Its single redeeming quality is that it might titillate the viewer to actually go and pick up a book about Nostradamus to investigate the 'prophecies' in a more personal, meaning way.
The film is narrated by Orson Welles, who (as always) gives an air of credibility to an otherwise unexplored subject matter.
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17 of 21 people found the following review helpful By Mark Savary on October 3, 2002
Format: VHS Tape Verified Purchase
"The Man Who Saw Tomorrow" is the penultimate example of the late-70's, early-80's sub-genre known as the psuedo-science documentary.
In this sub-genre of the documentary arena, the Unknown was a prominent feature. Topics ranged from Stonehenge to Bigfoot, from Atlantis to the Bermuda Triangle, from ESP to ancient astronauts, from the paranormal to Noah's Ark. In "The Man Who Saw Tomorrow", the topic is the grandaddy of all psychics, physician Michel de Nostradamus.
What makes this particular pseudo-science offering so compelling is the presence of Mr. Orson Welles. Welles was obviously well past it here, both at his heaviest weight and yet strangely frail in appearance (Welles would pass away a mere four years after this film), but his acting is without flaw as both host and "presenter" of the film. Welles makes the case, although the case is otherwise pretty flimsy for the "predictions" and "prophecies" of Nostradamus.
As others have mentioned, the writings of Nostradamus are vague enough to be interpreted many different ways, and several have been debunked, but the film is great fun nevertheless. Obviously, some cash was spent to make this a decent presentation, and on the whole, the film is darn good despite being somewhat dated.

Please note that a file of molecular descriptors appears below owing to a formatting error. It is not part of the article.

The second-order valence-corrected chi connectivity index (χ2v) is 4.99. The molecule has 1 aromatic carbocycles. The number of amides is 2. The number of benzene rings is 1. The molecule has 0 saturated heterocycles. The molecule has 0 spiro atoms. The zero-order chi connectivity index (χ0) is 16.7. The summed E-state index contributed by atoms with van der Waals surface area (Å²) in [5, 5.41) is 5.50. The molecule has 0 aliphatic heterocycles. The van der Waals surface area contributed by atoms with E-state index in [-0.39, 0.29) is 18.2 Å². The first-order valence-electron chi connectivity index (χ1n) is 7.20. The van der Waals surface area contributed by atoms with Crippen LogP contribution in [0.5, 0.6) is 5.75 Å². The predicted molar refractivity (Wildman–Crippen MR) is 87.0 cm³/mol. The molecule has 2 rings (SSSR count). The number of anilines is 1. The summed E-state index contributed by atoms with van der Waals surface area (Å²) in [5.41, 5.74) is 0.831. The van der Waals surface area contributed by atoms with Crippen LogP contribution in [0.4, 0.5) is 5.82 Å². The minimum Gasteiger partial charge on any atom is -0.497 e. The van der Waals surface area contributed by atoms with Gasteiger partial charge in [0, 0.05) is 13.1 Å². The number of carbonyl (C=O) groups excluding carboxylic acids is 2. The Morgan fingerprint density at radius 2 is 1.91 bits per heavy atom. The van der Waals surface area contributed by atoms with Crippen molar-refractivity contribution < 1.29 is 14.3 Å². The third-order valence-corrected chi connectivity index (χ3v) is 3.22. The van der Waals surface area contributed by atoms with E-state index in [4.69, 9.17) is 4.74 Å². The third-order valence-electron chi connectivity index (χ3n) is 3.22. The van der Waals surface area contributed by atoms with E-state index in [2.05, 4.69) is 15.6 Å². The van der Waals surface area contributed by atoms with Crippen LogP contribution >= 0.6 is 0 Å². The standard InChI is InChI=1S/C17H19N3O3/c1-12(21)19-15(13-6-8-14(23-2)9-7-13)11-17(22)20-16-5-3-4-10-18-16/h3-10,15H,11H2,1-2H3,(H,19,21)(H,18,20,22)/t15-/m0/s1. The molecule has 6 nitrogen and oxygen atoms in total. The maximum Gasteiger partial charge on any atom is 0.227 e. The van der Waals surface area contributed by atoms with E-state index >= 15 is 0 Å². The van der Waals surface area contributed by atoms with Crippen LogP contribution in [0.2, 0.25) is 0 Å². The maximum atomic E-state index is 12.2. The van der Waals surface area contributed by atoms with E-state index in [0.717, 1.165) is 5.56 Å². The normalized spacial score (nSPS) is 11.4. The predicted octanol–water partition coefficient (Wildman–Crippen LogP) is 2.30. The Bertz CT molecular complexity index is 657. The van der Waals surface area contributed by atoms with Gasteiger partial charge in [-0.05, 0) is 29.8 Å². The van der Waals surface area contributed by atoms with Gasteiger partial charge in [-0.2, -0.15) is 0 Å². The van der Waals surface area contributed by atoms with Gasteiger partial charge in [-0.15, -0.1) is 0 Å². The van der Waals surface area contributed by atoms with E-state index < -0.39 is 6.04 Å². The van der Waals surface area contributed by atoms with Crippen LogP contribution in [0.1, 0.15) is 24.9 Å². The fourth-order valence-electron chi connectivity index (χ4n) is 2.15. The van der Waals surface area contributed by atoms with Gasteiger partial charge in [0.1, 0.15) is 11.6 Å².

One side note of interest to film fans is that several of the "world ending" special effects on display here were culled from the George Pal sci-fi classic "When Worlds Collide". Pal would undoubtedly be pleased (as should be fans of his work), that the effects from his 1951 sci-fi opus were still impressive enough to be spliced into a film made thirty years later.
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15 of 19 people found the following review helpful By A Customer on August 3, 2002
Format: VHS Tape
This movie is "ok" for a B movie-style documentary that presents mix-n-match quatraines from Nostradamus to present the prophet's past, present, and future "predictions". Any God-fearing individual who is into prophecy and end-time predictions knows that a true prophet accurately predicts events 100%, not 50% or 30% or 10% of the time. Nor will he/she know the date and time of the end of the world. Alas, many translated predictions and interpretations (remember Nostradamus wrote in a cryptic what-the-hell-were-you-smoking? prose style) have never come to pass. Those that have are "ify" at best based on hindsight knowledge of history. Case in point, I remember sitting around at a friend's house in Laguna Beach, CA during late May of 1993-94 timeframe and noticed a book in his collection about predictions of Nostradamus. Out of curiousity (since I remembered seeing this movie in the early '80s on cable as a young kid, and being quite scared afterwards, I might add), I picked up the book and turned to a section that had predictions for the 1990s and the current timeframe we were living. Lo and behold California was suppose to be underwater earlier that May due to a major earthquake with chaos and destruction too follow. Happily to say it is 2002 and California (for the time being) is still above water. ;)
The movie does an ok presentation of piecing together predictions that supposedly were dead-on accurate, but anyone who has done extensive research on Nostradamus (there is a lot of resource material on the web) knows that most of the info presented in this movie is pretty sloppy.
As for future events, the 9/11 attacks were never predicted by Nostradamus. Like an earlier reviewer stated, the whole "Nostradamus Predicted 9/11 Prophecy" that ran rampant on the Internet was a hoax.